Science and Health

13,000-Year-Old Skeleton A Clue To Native American Origins

The earliest complete skeleton found in the Americas could help answer the question, "Why do Native Americans look different from their ancestors?"

13,000-Year-Old Skeleton A Clue To Native American Origins
National Geographic / Paul Nicklen
SMS

Her name was Naia, she was 16 and she died nearly 13,000 years ago. And her sad story may help settle a debate in the world of anthropology.

Divers discovered a stadium-sized cavern at the bottom of a long underwater cave system in 2007. The tunnel leads to the top of the cavern, and back in the Ice Age when it was dry, dozens of animals — and one teenage girl — fell to their deaths there. (Via National Institute of Anthropology and History)

Naia's bones proved to be a huge archeological find. They've been called "among the oldest human remains discovered in the Americas," and are definitely the oldest complete skeleton. (Via Archaeological Institute of America)

"We're always like, 'This is the discovery of our lifetimes. It's not going to get any better than this.'" (Via National Geographic)

A skeleton this old no doubt has a lot of things to teach scientists about life in the ice age, but the first lesson has to do with the origins of Native Americans.

Recent studies have shown that the earliest inhabitants of the Americas, those that crossed the land bridge from Asia, are genetically related to modern Native Americans, but they look nothing alike. That leads to some speculation that maybe other populations, say, from Europe, also made it to the new world and influenced the early Americans' features. (Via Science, Nature)

But the researchers found that Naia is definitely related to modern Native Americans, even though her skull more resembles native Africans.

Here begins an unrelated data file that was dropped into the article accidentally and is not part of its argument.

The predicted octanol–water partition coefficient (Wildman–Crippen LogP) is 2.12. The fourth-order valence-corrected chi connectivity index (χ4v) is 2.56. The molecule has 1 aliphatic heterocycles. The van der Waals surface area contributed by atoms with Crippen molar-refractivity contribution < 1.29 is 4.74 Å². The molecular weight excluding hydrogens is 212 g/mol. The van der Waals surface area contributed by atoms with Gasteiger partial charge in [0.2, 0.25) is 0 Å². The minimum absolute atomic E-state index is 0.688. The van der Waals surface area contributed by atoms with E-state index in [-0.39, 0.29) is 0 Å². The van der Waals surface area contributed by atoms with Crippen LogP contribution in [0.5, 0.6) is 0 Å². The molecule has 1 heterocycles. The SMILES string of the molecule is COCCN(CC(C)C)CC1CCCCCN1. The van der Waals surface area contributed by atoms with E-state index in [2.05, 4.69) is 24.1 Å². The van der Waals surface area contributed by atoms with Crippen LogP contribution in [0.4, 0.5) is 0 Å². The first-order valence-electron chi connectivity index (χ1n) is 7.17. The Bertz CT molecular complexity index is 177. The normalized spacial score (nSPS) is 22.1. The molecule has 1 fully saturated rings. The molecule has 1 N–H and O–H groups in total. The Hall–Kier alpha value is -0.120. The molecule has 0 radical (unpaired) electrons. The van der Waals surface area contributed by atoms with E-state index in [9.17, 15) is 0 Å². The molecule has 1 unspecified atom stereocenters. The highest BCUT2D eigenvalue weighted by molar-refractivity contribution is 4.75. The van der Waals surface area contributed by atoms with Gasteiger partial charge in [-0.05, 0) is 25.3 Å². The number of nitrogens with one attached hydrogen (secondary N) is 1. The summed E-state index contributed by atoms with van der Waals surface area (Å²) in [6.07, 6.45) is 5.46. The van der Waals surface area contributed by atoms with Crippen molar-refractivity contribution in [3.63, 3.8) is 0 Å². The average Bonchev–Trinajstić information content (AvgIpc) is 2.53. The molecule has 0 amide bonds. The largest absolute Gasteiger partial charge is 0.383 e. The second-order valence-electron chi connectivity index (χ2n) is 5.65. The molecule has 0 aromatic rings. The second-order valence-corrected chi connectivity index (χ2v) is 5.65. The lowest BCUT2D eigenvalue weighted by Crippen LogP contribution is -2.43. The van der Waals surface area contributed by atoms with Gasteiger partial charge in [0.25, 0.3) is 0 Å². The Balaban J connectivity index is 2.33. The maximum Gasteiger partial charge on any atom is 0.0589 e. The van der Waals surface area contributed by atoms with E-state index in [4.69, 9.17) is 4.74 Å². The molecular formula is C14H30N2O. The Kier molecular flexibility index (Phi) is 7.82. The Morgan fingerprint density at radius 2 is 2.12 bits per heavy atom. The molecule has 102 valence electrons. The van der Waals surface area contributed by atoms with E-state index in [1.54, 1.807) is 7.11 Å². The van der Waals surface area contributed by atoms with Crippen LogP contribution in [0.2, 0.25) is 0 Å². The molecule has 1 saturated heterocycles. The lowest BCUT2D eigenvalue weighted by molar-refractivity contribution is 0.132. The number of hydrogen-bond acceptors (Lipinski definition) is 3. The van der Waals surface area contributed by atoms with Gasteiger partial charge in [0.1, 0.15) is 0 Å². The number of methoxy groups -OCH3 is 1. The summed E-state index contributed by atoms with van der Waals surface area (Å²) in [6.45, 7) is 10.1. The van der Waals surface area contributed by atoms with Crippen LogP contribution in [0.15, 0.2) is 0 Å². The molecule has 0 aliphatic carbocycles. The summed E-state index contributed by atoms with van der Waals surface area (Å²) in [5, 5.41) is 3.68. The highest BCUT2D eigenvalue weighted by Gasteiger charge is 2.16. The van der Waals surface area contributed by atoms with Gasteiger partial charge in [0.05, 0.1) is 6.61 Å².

They both trace back genetically to Beringia, a landmass that used to connect Alaska to Russia thousands of years ago. It was the main corridor for migration into the Americas. (Via U.S. National Park Service)

The lead researcher tells Popular Archeology, "This project is exciting on so many fronts. ... But for me, what is most exciting is that we finally have an answer, after 20 years, to a question that has plagued me. ... 'Who were the first Americans?'"

Of course, while it's definitely a piece of the puzzle, Naia's skeleton might not answer that question quite as definitively as the lead author claims. 

Other scientists quoted in the media are skeptical, with one telling The Washington Post Naia represents "a sample of one," and another told The Guardian, "It is simply one life story of one individual. ... It doesn't mean that all early skeletons from the Americas represent the same story."

But hopefully there's more to be learned from Naia. A facial reconstruction is planned for the coming months that should show what she looked like, and the research team will also try to get more DNA samples.